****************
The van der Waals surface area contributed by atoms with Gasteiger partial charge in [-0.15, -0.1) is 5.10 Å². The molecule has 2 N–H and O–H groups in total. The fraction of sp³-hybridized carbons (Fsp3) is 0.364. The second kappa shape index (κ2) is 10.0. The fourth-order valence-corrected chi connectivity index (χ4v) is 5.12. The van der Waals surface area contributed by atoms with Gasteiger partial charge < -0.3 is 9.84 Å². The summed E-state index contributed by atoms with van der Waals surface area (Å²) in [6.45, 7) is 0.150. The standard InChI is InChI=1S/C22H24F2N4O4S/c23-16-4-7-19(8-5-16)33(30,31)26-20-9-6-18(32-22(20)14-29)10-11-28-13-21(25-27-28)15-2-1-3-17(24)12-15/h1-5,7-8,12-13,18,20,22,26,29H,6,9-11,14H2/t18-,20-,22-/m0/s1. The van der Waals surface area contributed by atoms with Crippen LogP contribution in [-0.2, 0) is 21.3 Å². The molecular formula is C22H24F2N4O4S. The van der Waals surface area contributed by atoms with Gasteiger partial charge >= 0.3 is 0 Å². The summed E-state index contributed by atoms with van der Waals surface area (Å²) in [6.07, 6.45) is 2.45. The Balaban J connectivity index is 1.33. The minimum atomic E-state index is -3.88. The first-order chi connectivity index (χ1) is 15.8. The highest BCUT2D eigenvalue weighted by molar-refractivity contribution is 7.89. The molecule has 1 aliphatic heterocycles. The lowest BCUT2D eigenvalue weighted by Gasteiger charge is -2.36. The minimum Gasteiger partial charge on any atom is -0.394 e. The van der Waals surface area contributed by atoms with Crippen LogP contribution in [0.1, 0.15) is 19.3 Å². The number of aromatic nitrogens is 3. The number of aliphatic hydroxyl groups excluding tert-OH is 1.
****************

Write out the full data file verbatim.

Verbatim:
The van der Waals surface area contributed by atoms with Gasteiger partial charge in [-0.15, -0.1) is 5.10 Å². The molecule has 2 N–H and O–H groups in total. The fraction of sp³-hybridized carbons (Fsp3) is 0.364. The second kappa shape index (κ2) is 10.0. The fourth-order valence-corrected chi connectivity index (χ4v) is 5.12. The van der Waals surface area contributed by atoms with Gasteiger partial charge < -0.3 is 9.84 Å². The summed E-state index contributed by atoms with van der Waals surface area (Å²) in [6.45, 7) is 0.150. The standard InChI is InChI=1S/C22H24F2N4O4S/c23-16-4-7-19(8-5-16)33(30,31)26-20-9-6-18(32-22(20)14-29)10-11-28-13-21(25-27-28)15-2-1-3-17(24)12-15/h1-5,7-8,12-13,18,20,22,26,29H,6,9-11,14H2/t18-,20-,22-/m0/s1. The van der Waals surface area contributed by atoms with Crippen LogP contribution in [-0.2, 0) is 21.3 Å². The molecular formula is C22H24F2N4O4S. The van der Waals surface area contributed by atoms with Gasteiger partial charge >= 0.3 is 0 Å². The summed E-state index contributed by atoms with van der Waals surface area (Å²) in [6.07, 6.45) is 2.45. The Balaban J connectivity index is 1.33. The minimum atomic E-state index is -3.88. The first-order chi connectivity index (χ1) is 15.8. The highest BCUT2D eigenvalue weighted by molar-refractivity contribution is 7.89. The molecule has 1 aliphatic heterocycles. The lowest BCUT2D eigenvalue weighted by Gasteiger charge is -2.36. The minimum Gasteiger partial charge on any atom is -0.394 e. The van der Waals surface area contributed by atoms with Crippen LogP contribution in [0.1, 0.15) is 19.3 Å². The number of aromatic nitrogens is 3. The number of aliphatic hydroxyl groups excluding tert-OH is 1.